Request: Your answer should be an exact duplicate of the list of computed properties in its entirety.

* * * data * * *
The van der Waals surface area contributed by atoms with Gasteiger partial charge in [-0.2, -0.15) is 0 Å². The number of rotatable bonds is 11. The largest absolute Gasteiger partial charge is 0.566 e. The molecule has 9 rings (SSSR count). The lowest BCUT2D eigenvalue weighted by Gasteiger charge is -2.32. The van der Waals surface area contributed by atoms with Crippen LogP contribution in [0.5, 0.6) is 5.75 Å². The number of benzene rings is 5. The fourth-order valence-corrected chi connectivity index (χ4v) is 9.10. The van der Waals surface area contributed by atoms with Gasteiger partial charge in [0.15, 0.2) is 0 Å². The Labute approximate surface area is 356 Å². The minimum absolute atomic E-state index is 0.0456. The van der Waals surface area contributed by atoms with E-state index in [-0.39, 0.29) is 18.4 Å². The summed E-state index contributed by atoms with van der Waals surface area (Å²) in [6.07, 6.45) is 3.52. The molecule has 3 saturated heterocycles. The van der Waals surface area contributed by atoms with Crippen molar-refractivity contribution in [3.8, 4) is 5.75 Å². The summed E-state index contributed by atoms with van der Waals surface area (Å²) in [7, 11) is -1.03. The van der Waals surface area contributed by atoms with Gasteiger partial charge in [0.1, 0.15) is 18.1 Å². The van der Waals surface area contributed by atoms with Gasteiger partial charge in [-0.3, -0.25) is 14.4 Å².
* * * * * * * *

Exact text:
The van der Waals surface area contributed by atoms with Gasteiger partial charge in [-0.2, -0.15) is 0 Å². The number of rotatable bonds is 11. The largest absolute Gasteiger partial charge is 0.566 e. The molecule has 9 rings (SSSR count). The lowest BCUT2D eigenvalue weighted by Gasteiger charge is -2.32. The van der Waals surface area contributed by atoms with Crippen LogP contribution in [0.5, 0.6) is 5.75 Å². The number of benzene rings is 5. The fourth-order valence-corrected chi connectivity index (χ4v) is 9.10. The van der Waals surface area contributed by atoms with Gasteiger partial charge in [0.15, 0.2) is 0 Å². The Labute approximate surface area is 356 Å². The minimum absolute atomic E-state index is 0.0456. The van der Waals surface area contributed by atoms with E-state index in [-0.39, 0.29) is 18.4 Å². The summed E-state index contributed by atoms with van der Waals surface area (Å²) in [6.07, 6.45) is 3.52. The molecule has 3 saturated heterocycles. The van der Waals surface area contributed by atoms with Crippen molar-refractivity contribution in [3.8, 4) is 5.75 Å². The summed E-state index contributed by atoms with van der Waals surface area (Å²) in [7, 11) is -1.03. The van der Waals surface area contributed by atoms with Gasteiger partial charge in [0.1, 0.15) is 18.1 Å². The van der Waals surface area contributed by atoms with Gasteiger partial charge in [-0.3, -0.25) is 14.4 Å².